It may be helpful to examine the magnitude of these results. The 122,138 DALYs lost are driven by the premature death of 1,951 child deaths corresponding to 57,569 DALYs lost. If we compare total DALYs lost with DALYs lost due to premature death, we may conclude that the equivalent of 4,000 complete lifespans are lost each year because of MNDs. Comparing our undiscounted results with the total undiscounted 22.2 million DALYs lost in the Philippines in 2010 according to the GBD [57] the share of DALYs lost due to MNDs amount to 1.24% of total DALYs lost. Health consequences include 5.6 million days of diarrhea, 1.5 million days of respiratory disease and 346,331 stunted children. Total monetary costs (direct medical costs and production losses) amount to 648 million dollars corresponding to 0.37% of GDP or 9.5% of total private and public health care expenditures in the Philippines in 2008 [58]. Although direct medical costs appear low in comparison to the other cost categories, they can be substantial for poor households. The out-of-pocket expenditure for the treatment of an episode of diarrhea and lower respiratory disease, for example, amount to 6 and 62 dollars respectively while average weekly income of the poorer half of households is at 11 dollars.

Strengths and limitations

To our knowledge, this is the first study combining the information on health and nutritional status of 6-59-month-old children in the Philippines collected in two large and representative surveys in 2008. We build a detailed and transparent health economic model describing the lifetime health and cost consequences of iron, vitamin A and zinc deficiencies in these children. Prevalence of MNDs and health and cost consequences are differentiated by 10 SES and 2 age groups. The results are an important contribution to the design, evaluation and choice of the most effective and cost-effective policies aiming at the reduction of MNDs. We carry out a comprehensive sensitivity analysis in order to identify the parameters with the largest effect on the results and to test the overall robustness of the model. The model may in future be adapted to other countries.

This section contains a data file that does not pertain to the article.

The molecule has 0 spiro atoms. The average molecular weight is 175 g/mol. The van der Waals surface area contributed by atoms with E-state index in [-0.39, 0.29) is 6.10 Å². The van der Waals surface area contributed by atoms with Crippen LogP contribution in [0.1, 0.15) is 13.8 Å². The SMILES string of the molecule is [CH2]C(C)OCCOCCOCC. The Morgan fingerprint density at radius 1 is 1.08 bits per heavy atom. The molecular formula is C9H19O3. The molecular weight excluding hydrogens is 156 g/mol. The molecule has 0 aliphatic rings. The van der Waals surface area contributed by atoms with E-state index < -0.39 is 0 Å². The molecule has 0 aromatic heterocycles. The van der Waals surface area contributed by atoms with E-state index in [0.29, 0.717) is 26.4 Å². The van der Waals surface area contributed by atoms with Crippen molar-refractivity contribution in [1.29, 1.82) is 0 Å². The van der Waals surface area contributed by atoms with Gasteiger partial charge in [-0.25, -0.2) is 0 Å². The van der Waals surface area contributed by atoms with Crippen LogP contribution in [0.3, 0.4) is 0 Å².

Some limitations have to be mentioned. First, our approach in identifying the health consequences of MNDs via the results of micronutrient supplementation trials has two potential caveats: The supplementation of vitamin A and zinc in high doses may have a “pharmacological effect” which may lead to an overestimation of the adverse health consequences. High doses of vitamin A are for example employed in the treatment of measles, malaria, diarrhea and respiratory diseases and high doses of zinc are employed in the treatment of diarrhea in children. However, some children with severe deficiencies and consequent health impairments are excluded from supplementation trials as it would be unethical to give these children a placebo supplement. This may lead to an underestimation of the health consequences of MNDs. These uncertainties are at least in part explored in the probabilistic SA. Second, the consequences of some MNDs can only be quantified with single studies and not with systematic reviews. This is particularly the case for the long-term consequences of IDA on cognitive scores and the consequent reduction of adult wages. Third, we compute future production losses with an average future wage based on the current average wage and the assumption of a constant productivity growth rate. We thus assume that future wages of children will converge to the average wage. We believe that this assumption can be supported in face of the uncertainty of the long-term development of a rapidly evolving emerging country and the circumstance that lower current wages in lower SES are in part due to the long term consequences of malnutrition in childhood. In the sensitivity analysis we show that dropping this assumption and assuming productivity growth rate adjusted future wages equal to the current SES specific wages would reduce production losses by 37%.